Traffic in ChinaEnlarge Photo
Several years ago, the U.S. auto industry worried that Chinese carmakers would use inexpensive cars to gain a foothold here, just as Japanese and Korean makers had done.
That hasn't happened, for many reasons--one being that making cars good enough to sell here is remarkably hard.
More recently, the Detroit Three worried that Chinese makers would leapfrog the industry to dominate electric-car production, backed by Chinese government policy encouraging so-called "new energy" vehicles.
That hasn't happened either.
Last summer, China began to reassess its plans to put 1 million electric cars on the roads by 2015 (the same goal, coincidentally, pursued by President Obama).
The country is adjusting its definition of "new energy vehicles" to include not only plug-in vehicles but conventional hybrids and more fuel-efficient conventional cars.
While some estimates still expect the country to put as many as 350 million vehicles on its roads by 2050, the near-term fuel for those cars is likely to be the same thing it is everywhere else: gasoline.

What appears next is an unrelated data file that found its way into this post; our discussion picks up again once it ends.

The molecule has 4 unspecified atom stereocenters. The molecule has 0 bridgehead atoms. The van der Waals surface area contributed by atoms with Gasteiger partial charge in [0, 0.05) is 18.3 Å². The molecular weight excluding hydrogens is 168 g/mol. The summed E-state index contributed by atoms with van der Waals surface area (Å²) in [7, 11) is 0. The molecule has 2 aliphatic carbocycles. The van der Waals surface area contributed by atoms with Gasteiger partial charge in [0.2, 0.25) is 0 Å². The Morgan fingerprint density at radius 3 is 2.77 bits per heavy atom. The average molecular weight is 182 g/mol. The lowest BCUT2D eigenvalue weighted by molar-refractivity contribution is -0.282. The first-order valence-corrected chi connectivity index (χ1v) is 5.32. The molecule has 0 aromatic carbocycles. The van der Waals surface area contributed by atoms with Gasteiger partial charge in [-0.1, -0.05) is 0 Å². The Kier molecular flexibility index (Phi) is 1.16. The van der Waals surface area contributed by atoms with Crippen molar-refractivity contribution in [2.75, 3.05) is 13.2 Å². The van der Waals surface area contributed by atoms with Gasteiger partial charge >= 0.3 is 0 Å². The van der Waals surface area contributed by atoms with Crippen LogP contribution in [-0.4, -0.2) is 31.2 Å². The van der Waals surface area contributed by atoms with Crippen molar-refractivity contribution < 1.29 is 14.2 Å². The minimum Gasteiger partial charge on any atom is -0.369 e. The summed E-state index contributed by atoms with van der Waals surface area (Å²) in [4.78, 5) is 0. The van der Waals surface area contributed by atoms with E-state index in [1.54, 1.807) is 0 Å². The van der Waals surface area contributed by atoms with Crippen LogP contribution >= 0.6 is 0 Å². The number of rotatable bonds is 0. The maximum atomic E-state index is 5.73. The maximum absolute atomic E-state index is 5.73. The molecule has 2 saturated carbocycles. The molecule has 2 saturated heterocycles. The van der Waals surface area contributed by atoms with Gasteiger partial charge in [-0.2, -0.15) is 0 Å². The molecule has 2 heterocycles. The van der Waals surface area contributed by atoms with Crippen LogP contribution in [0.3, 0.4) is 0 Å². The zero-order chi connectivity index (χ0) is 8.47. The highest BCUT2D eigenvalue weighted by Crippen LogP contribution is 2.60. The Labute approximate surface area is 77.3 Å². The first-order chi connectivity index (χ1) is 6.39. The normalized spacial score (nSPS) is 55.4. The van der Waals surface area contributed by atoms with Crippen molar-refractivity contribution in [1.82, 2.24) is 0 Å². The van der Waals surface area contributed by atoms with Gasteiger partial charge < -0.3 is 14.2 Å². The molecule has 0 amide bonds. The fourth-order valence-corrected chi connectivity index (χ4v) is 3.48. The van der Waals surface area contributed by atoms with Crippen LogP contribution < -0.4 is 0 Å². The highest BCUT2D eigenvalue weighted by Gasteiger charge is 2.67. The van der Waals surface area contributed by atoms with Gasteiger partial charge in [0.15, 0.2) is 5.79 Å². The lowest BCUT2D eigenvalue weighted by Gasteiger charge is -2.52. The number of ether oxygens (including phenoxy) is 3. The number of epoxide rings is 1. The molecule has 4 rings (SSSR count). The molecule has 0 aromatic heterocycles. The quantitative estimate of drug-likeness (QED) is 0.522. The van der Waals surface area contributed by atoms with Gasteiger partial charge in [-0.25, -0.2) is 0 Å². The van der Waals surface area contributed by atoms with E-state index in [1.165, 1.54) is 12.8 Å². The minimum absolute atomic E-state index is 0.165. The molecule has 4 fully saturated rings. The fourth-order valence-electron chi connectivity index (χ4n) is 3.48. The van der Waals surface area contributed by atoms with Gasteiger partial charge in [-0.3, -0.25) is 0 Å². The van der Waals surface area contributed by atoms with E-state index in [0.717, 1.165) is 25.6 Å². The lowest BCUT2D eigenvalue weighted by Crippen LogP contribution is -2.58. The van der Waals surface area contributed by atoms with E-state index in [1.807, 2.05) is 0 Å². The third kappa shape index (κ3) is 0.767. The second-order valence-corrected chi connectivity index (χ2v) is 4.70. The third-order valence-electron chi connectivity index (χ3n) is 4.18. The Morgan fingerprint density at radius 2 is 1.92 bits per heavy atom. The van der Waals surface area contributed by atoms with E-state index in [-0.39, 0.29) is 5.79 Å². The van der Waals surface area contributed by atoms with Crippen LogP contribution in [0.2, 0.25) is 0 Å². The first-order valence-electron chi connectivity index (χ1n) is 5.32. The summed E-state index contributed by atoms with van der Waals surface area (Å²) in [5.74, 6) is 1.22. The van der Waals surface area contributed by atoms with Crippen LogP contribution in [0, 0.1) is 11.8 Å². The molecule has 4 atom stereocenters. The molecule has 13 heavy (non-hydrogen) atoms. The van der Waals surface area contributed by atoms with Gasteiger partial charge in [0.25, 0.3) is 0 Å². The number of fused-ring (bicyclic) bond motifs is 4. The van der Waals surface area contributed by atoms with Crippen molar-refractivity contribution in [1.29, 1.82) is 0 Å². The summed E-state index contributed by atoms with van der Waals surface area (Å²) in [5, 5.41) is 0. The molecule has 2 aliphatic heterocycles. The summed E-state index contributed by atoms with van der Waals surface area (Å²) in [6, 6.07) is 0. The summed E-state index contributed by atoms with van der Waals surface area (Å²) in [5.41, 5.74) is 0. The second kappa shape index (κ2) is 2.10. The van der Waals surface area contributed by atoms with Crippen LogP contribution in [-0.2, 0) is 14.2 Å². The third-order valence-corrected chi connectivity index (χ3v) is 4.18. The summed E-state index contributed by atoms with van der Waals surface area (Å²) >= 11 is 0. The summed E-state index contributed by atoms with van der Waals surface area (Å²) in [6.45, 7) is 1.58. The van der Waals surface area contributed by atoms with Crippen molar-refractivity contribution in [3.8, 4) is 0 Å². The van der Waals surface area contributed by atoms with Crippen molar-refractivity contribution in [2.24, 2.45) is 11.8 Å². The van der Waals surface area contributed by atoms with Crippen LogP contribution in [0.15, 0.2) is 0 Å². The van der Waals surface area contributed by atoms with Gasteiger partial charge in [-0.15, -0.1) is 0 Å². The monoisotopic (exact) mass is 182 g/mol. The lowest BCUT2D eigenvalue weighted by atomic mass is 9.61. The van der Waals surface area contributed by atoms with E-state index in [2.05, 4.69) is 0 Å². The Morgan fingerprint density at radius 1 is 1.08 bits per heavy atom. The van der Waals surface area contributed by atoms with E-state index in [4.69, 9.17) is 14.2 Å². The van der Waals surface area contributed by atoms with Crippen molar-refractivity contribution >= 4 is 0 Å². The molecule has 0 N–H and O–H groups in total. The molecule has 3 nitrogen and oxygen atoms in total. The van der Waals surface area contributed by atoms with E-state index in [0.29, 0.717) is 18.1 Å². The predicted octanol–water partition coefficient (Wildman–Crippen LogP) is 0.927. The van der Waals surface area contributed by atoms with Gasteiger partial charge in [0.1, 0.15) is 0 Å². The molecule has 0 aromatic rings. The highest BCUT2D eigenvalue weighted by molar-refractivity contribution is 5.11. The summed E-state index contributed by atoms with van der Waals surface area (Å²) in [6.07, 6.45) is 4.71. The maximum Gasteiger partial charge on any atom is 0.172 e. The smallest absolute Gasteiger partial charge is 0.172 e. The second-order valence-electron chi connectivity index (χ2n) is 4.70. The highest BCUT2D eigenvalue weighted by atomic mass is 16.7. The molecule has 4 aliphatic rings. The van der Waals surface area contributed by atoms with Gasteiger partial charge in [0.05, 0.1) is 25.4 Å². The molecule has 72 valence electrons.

But the rising gas prices that are making U.S. drivers cranky are affecting Chinese car owners too.
In recent months, gas prices and other factors have caused car sales in China to plateau--leading to worries that its market may not grow as fast as expected.
In response, the Chinese government has ended incentives for overseas carmakers to set up new factories, to prevent potential overcapacity in car production.
Beijing smogEnlarge Photo
The news was delivered by premier Wen Jiabao at a party congress last week, according to Bloomberg. It had been previewed last December in statements by government agencies.
While it will keep incentives for consumers to buy electric cars, it will also move more aggressively toward higher gas-mileage requirements.
And it will also institute a program to scrap older, less efficient cars, something like the 2009 "Cash for Clunkers" program in the U.S.
Auto-industry analysts still expect that plug-in vehicles will slowly start to enter both nations' vehicle pools.
But it may take a decade or more for plug-ins to reach even the penetration level that hybrids enjoy today of 2 to 3 percent of the U.S. market.
Meanwhile, the U.S. and China are pursuing increasingly similar paths: Continue incentives for buying plug-in vehicles, while requiring all new cars to achieve better fuel economy.
Do you think Chinese cars will become a factor in the U.S. market? Will that country take a commanding position in electric cars?
Leave us your thoughts in the Comments below.